The GoBack and GoForward methods on the UWP WebView (x-ms-webview in HTML, Windows.UI.Xaml.Controls.WebView in XAML, and Windows.Web.UI.Interop.WebViewControl in Win32) act the same as the Back and Forward buttons in the Edge browser. They don't necessarily change the top level document of the WebView. If inside the webview an iframe navigates then that navigation will be recorded in the forward/back history and the GoBack / GoForward call may result in navigating that iframe. This makes sense as an end user using the Edge browser since if I click a link to navigate one place and then hit Back I expect to sort of undo that most recent navigation regardless of if that navigation happened in an iframe or the top level document.
If that doesn't make sense for your application and you want to navigate forward or back ignoring iframe navigates, unfortunately there's no perfect workaround.
One workaround could be to try calling GoBack and then checking if a FrameNavigationStarting event fires or a NavigationStarting event fires. If a frame navigates then try calling GoBack again. There could be async races in this case since other navigates could come in and send you the wrong signal and interrupt your multi step GoBack operation.
You could also try keeping track of all top level document navigations and manually navigate back to the URIs you care about. However, GoBack and GoForward also restore some amount of user state (form fills etc) in addition to navigating. Manually calling navigate will not give this same behavior.
A bogus SoundCloud takedown anecdote and a brief history of and issues with US copyright law.
Another reminder that the rest of the Western world has a public domain day every year in which new IP enters the public domain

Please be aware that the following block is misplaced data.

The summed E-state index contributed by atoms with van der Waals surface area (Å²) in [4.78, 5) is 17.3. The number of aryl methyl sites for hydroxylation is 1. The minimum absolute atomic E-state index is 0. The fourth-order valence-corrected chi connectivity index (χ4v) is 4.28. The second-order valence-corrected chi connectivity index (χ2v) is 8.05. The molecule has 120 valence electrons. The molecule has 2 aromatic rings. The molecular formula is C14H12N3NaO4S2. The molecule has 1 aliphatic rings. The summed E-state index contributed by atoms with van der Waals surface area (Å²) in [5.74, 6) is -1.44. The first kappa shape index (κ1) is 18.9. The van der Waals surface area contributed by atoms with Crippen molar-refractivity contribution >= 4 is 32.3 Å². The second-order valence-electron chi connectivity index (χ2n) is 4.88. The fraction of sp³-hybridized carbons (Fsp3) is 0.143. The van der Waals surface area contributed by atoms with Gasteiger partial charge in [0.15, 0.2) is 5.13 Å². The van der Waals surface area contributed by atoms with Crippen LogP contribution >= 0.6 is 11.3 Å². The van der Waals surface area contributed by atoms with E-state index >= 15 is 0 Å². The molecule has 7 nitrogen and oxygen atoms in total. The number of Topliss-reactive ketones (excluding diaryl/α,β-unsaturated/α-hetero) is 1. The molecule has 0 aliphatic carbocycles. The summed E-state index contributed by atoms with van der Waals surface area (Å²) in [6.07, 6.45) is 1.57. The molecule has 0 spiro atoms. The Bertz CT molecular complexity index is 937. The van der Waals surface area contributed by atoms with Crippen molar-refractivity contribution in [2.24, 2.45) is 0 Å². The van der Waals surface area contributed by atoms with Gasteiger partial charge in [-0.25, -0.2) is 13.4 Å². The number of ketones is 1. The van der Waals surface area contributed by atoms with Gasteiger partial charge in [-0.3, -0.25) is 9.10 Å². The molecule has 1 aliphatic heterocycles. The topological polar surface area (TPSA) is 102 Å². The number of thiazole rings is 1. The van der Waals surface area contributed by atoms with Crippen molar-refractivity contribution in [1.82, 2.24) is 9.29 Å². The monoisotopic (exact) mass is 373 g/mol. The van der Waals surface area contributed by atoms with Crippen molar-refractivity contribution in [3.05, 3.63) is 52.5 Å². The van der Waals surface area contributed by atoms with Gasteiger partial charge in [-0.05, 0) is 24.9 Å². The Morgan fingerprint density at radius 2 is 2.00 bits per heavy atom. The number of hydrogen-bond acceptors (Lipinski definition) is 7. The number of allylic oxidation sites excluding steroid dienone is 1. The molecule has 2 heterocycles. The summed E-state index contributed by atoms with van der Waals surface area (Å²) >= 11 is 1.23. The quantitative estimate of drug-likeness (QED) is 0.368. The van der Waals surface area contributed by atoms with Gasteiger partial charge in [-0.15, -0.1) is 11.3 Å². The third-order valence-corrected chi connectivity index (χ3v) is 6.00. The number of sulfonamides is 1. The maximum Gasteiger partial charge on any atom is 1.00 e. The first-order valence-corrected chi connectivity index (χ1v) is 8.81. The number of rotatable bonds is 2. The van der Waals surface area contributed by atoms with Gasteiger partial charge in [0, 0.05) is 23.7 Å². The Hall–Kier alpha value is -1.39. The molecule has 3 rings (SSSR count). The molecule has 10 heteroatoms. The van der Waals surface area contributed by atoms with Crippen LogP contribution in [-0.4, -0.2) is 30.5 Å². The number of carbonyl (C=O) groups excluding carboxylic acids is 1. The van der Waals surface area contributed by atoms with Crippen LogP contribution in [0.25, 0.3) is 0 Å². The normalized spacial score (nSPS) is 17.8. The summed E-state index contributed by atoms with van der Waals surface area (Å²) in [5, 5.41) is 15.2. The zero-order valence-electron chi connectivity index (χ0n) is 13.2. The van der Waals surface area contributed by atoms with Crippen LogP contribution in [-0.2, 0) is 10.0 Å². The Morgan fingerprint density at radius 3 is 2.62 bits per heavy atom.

gitfiti - abusing github commit history for the lulz
A script that abuses github submissions to draw pixel art in your github contributions pane.
This entry covers the historical context of Space War!, and instructions for working with our in-browser emulator. The system doesn’t require installed plugins (although a more powerful machine and recent browser version is suggested).
The JSMESS emulator (a conversion of the larger MESS project) also contains a real-time portrayal of the lights and switches of a Digital PDP-1, as well as links to documentation and manuals for this $800,000 (2014 dollars) minicomputer.
The main difference between 21st-century scams and those of centuries past is one of delivery method.
Read more. [Image: Wikimedia Commons/Benjamin Breen]
Phone Buttons - Numberphile (by numberphile)
“Jon Hamm And Adam Scott’s ‘greatest Event In Tv
History’ Was A Tribute To A Forgotten ’80s Classic
If you know more about Simon and Simon than its intro and general premise, you’re better at TV than I am. If you’ve never heard of Simon and Simon, you’re the BEST at TV because, honestly, Simon & Simon — a CBS series about two mismatched brothers who ran a private detective service; it ran for eight seasons — wasn’t good.
Why do we use a paper size that is so unfriendly for the basic task of reading? According to a very interesting post by Paul Stanley, the rough dimensions of office paper evolved to accommodate handwriting and typewriters with monospaced fonts, both of which rendered many fewer characters per line. “Typewriters,” he explains, “produced 10 or 12 characters per inch: so on (say) 8.5 inch wide paper, with 1 inch margins, you had 6.5 inches of type, giving … around 65 to 78 characters.” This, he says, is “pretty close to ideal.”
Read more. [Image: Picsfive/Shutterstock]
Brief history and scope of the Internet Archive.
Brief history of Worms and info on the next entry in the series.